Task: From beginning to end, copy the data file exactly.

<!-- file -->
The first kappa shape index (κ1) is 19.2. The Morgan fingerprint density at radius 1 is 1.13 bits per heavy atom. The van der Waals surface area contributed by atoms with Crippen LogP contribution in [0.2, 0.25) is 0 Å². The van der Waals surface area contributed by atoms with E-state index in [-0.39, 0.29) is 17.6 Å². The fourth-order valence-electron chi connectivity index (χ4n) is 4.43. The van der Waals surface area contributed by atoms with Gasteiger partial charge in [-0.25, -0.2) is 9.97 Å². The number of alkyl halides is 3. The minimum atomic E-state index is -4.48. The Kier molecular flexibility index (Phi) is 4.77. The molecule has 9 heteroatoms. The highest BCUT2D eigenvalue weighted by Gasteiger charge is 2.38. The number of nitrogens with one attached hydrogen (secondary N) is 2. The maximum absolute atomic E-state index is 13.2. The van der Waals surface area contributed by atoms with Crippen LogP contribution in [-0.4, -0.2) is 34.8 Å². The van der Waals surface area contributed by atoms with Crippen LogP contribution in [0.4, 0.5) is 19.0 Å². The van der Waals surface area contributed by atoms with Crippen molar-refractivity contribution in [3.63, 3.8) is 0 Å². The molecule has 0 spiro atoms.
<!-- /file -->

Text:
The first kappa shape index (κ1) is 19.2. The Morgan fingerprint density at radius 1 is 1.13 bits per heavy atom. The van der Waals surface area contributed by atoms with Crippen LogP contribution in [0.2, 0.25) is 0 Å². The van der Waals surface area contributed by atoms with E-state index in [-0.39, 0.29) is 17.6 Å². The fourth-order valence-electron chi connectivity index (χ4n) is 4.43. The van der Waals surface area contributed by atoms with Gasteiger partial charge in [-0.25, -0.2) is 9.97 Å². The number of alkyl halides is 3. The minimum atomic E-state index is -4.48. The Kier molecular flexibility index (Phi) is 4.77. The molecule has 9 heteroatoms. The highest BCUT2D eigenvalue weighted by Gasteiger charge is 2.38. The number of nitrogens with one attached hydrogen (secondary N) is 2. The maximum absolute atomic E-state index is 13.2. The van der Waals surface area contributed by atoms with Crippen LogP contribution in [-0.4, -0.2) is 34.8 Å². The van der Waals surface area contributed by atoms with Crippen LogP contribution in [0.4, 0.5) is 19.0 Å². The van der Waals surface area contributed by atoms with Crippen molar-refractivity contribution in [3.63, 3.8) is 0 Å². The molecule has 0 spiro atoms.